Cambria County Plastic Surgeon Pleads Guilty to $288K in Medicaid and Insurance Fraud

May 25, 2018 | Topic: Criminal

Attorney General Josh Shapiro Announces Sentence against Doctor who Faked Billings for Higher Reimbursements

HARRISBURG – Attorney General Josh Shapiro announced that a Johnstown plastic surgeon who routinely billed Medicaid and private insurers for cancer treatments – even when the growths were not cancerous – pleaded guilty today to two felonies. The surgeon bilked private insurers and the Medicaid program out of $288,974 through this continuing scheme.

Dr. Daniel R. Nevarre, 58, pleaded guilty today to Medicaid fraud and insurance fraud, both third-degree felonies. He waived his preliminary hearing and was sentenced by President Judge Norman Krumenacker today in Cambria County to six to 23 months of house arrest, followed by three years of probation. Nevarre was the owner and operator of Plastic Surgical Associates of Johnstown, which he sold in May 2017.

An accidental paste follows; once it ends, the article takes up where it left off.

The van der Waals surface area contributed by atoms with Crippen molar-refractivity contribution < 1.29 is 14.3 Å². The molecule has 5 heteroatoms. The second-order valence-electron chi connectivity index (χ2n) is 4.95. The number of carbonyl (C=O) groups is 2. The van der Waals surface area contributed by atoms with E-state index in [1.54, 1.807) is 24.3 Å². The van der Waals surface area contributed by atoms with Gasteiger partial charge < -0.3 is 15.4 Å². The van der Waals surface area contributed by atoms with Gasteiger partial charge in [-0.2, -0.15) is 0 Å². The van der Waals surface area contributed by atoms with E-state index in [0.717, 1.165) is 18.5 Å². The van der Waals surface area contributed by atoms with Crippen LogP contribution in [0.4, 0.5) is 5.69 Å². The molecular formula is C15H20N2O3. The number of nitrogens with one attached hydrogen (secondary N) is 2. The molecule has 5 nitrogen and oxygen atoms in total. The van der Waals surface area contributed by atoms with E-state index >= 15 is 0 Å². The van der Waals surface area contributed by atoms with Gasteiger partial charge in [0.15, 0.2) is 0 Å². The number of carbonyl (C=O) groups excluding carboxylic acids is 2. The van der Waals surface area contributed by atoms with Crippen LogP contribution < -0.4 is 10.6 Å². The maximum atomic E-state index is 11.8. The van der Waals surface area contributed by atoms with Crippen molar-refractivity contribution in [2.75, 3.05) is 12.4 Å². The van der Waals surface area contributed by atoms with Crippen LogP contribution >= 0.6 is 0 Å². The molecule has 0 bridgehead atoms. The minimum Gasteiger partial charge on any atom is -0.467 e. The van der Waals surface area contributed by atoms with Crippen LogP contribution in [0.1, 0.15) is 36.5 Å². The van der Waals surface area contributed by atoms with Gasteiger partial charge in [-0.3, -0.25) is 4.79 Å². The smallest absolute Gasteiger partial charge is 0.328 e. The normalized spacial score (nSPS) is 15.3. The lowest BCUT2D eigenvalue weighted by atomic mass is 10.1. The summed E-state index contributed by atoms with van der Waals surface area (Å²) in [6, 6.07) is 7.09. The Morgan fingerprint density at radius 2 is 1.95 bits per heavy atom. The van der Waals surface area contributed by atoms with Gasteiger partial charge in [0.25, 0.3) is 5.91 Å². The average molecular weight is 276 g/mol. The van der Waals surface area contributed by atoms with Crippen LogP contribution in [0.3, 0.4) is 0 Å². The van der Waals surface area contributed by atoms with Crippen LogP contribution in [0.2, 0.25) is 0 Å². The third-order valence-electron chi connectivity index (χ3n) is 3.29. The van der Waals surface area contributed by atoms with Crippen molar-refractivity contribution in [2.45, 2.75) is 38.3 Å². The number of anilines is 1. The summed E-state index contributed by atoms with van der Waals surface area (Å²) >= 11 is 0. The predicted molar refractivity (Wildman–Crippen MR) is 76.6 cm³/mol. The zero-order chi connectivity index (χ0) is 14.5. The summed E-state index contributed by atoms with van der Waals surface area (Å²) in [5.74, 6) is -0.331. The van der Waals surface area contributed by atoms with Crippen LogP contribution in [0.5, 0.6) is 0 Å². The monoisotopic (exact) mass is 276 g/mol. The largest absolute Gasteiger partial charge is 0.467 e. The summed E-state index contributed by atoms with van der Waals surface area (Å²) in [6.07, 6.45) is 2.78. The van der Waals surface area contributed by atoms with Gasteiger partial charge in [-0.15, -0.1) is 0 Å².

“When people commit Medicaid fraud, they’re stealing tax dollars from people who are in real need of health care services,” Attorney General Josh Shapiro said. “Insurance fraud is also a serious crime that drives up premiums for everyday Pennsylvanians.  This plastic surgeon gamed the system for his own profit – I won’t tolerate that, and we will hold him accountable.”

Starting in 2010, employees of Plastic Surgical Associates of Johnstown noticed Nevarre was billing all tissue samples as cancerous — even when subsequent laboratory reports indicated the tissues were non-cancerous. Nevarre also regularly up-coded routine procedures near the eye area as complex eyelid reconstructions — a surgery that requires at least a quarter of the eyelid to be reconstructed. Both of these fraudulent schemes resulted in higher reimbursements to Nevarre and his practice.

The defrauded insurance providers include Highmark Blue Cross/Blue Shield, UPMC, Medicare and the Pennsylvania Medical Assistance (Medicaid) program. Nevarre was ordered to pay full restitution to these providers as a condition of his sentence.

The case was prosecuted by Senior Deputy Attorney General Kara Cotter and Deputy Attorney General Edward Song.

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